What's the best way to behave when we encounter others? The answers to that question properly should begin, "It depends." It's truly facinating all of the permutations of culture. I've always loved this anecdote:
Some part of me is very keen on this process of discovering and composing civilized ways of being. Perhaps I truly misunderstand what Gandhi was saying--if indeed this anecdote actually transpired--but for me the great wisdom in his response was to turn our attention away from a static view of civilzation to a dynamic view where our behaviors matter.
Reporter: What do you think of western civilization?
Mahatma Gandhi: I think it would be a good idea.
Yesterday I read a blog post at Black Academic and I cringed at this:
the national asociation of black social workers argues that when white people adopt a black child, it is cultural genocide.Even with my very limited knowledge, I think it's fair to say that the position of The National Association of Black Social Workers about cross racial adoptions is more nuanced. But I'm sure the shorter version is widely held. I'm uncomfortable with using "genocide" in this way, partly in fear that the meaning og genocide is diluted. My ideas about culture are also loosey-goosey and that gets me into all sorts of trouble.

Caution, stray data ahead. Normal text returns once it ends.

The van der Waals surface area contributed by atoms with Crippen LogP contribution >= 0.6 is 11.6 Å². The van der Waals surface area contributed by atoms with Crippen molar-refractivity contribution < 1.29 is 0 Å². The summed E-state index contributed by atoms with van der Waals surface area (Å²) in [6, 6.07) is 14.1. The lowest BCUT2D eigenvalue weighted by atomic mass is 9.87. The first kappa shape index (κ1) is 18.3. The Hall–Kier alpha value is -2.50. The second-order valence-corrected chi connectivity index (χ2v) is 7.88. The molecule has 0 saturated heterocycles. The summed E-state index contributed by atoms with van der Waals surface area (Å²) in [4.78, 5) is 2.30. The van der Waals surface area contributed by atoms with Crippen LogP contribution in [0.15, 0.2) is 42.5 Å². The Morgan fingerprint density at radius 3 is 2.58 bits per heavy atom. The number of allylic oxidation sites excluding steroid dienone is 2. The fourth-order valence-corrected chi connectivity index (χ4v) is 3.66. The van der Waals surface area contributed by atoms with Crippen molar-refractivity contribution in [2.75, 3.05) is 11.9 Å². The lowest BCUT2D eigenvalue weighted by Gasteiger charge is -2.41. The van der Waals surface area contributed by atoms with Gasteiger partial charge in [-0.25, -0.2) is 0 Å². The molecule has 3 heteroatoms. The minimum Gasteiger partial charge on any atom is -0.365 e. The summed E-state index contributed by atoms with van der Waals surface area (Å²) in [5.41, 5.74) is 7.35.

Pictured is a photograph taken in Ethiopia of a traditional meal. The pancake is called engera (injera) and it's made from a grain called teff. Teff is a grain from a grass called Eragrotis tef. As a hobby gardener learning the names of plants comes slowly and grasses have proven to be really hard for me to learn. Still there are several varieties of Eragotis that grow in the U.S. mostly annual bunch grasses. The name comes from Eros + the Greek word for grass, so sometimes the common name: love grass. The grain is very small so another common name is lost grass. Teff is extremely important in Ethiopia and Etreia but somewhat mysteriously isn't grown for grain elsewhere in Africa. Perhaps one reason is the difficulty in harvesting as the stems tend to flop when the grain is ripe.
I was interested to see a news report by Roxana Hegeman of A.P. about experiments growing teff here in the U.S.
WICHITA, Kan. — When Kansas farmers Gary and Gil Alexander were approached with the idea of growing teff, an Ethiopian cereal grain, they were intrigued by the crop's connection to Africa.It may seem a little derisive to use Ann Douglas's term mongrel for American culture, but there's an appealing honesty to it. The Alexanders were first interested in teff using the connection between Ethiopia and their personal connection to Nicodemus, Kansas but soon realised that the grain had wider appeal as a low-gluten alternative to wheat.
The cousins, who are descendants of former slaves who first settled the northwestern Kansas town of Nicodemus, decided to plant their first teff crops there last spring in hopes of finding a cultural niche.